first_imgCreate a stunning particle dance effect in After Effects using Trapcode Particular.If you’re an experienced After Effects user you’re likely very familiar with Red Giant’s Trapcode Particular. We highly recommend the plug-in which allows users generate particles with much more functionality and control than Particle World (AE’s built-in particle generator).As a result of having such great control you can create some pretty awesome designs that would have otherwise been impossible to make. The following video tutorial by MotionSquared shows what can be accomplished using Particular. This After Effects video tutorial covers:Using ParticularOpacity Life-cyclesRepeatersColoring particlesWorking in 3D Space.Red Giant also recently created the Red Giant Universe which gives users some free plug-in’s to use in After Effects, Motion, FCPX, and Premiere. You can read more about the Universe on our blog and on Red Giant’s site.This video was first shared on the MotionSquared Youtube channel. Thanks for sharing guys!Know of any other great Trapcode Particular tutorials? Share in the comments below.last_img read more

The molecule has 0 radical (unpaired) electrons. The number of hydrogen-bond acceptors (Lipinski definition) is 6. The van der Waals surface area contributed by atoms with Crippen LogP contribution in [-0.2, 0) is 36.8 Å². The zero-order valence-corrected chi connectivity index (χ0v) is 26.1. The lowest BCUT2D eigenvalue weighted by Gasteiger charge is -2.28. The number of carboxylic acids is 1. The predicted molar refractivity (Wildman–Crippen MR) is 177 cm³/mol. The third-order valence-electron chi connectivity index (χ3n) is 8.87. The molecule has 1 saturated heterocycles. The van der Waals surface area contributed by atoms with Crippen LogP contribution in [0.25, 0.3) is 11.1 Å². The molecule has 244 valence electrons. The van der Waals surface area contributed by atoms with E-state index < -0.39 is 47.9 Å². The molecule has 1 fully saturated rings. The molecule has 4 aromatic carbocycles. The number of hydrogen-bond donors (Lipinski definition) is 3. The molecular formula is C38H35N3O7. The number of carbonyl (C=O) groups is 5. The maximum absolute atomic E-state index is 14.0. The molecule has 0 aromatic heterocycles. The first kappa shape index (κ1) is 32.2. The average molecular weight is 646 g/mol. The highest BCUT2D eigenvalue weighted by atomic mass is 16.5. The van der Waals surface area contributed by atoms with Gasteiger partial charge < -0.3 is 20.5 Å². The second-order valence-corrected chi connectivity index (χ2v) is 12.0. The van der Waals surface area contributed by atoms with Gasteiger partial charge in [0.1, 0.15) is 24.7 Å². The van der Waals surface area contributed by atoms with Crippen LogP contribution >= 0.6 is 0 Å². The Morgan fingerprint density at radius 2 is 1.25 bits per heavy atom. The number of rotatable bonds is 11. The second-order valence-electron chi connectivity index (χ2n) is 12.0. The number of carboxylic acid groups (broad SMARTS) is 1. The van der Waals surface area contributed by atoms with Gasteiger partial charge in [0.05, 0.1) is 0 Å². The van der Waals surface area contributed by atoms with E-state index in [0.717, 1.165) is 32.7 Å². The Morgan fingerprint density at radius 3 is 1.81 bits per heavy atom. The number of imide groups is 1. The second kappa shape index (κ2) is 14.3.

No G20 member has climate plan strong enough to meet Paris targets

first_imgOTTAWA — Canada’s push to be an international leader in the fight against climate change may be hampered by a distinction that it produces the most per-person greenhouse gas emissions among G20 economies.Climate Transparency, a coalition of international climate organizations, is releasing its latest report analyzing the climate polices of G20 members, just two weeks before the group’s leaders summit in Argentina.The report says none of them has a plan in place to cut emissions enough to hit the goals of the 2015 Paris climate change agreement.The analysis says, on average, each Canadian produces 22 tonnes of greenhouse gas per year — which is the highest among all G20 members and nearly three times the G20 average of eight tonnes per person.Canadians are also the highest per-capita users of energy, with emissions from both the transportation sector and buildings four times the G20 average.Environment Minister Catherine McKenna, who is about to impose a national price on carbon, acknowledges Canada needs to do more — but says her focus for now is to implement the climate framework and then consider more-ambitious targets in the future.The Canadian Presslast_img read more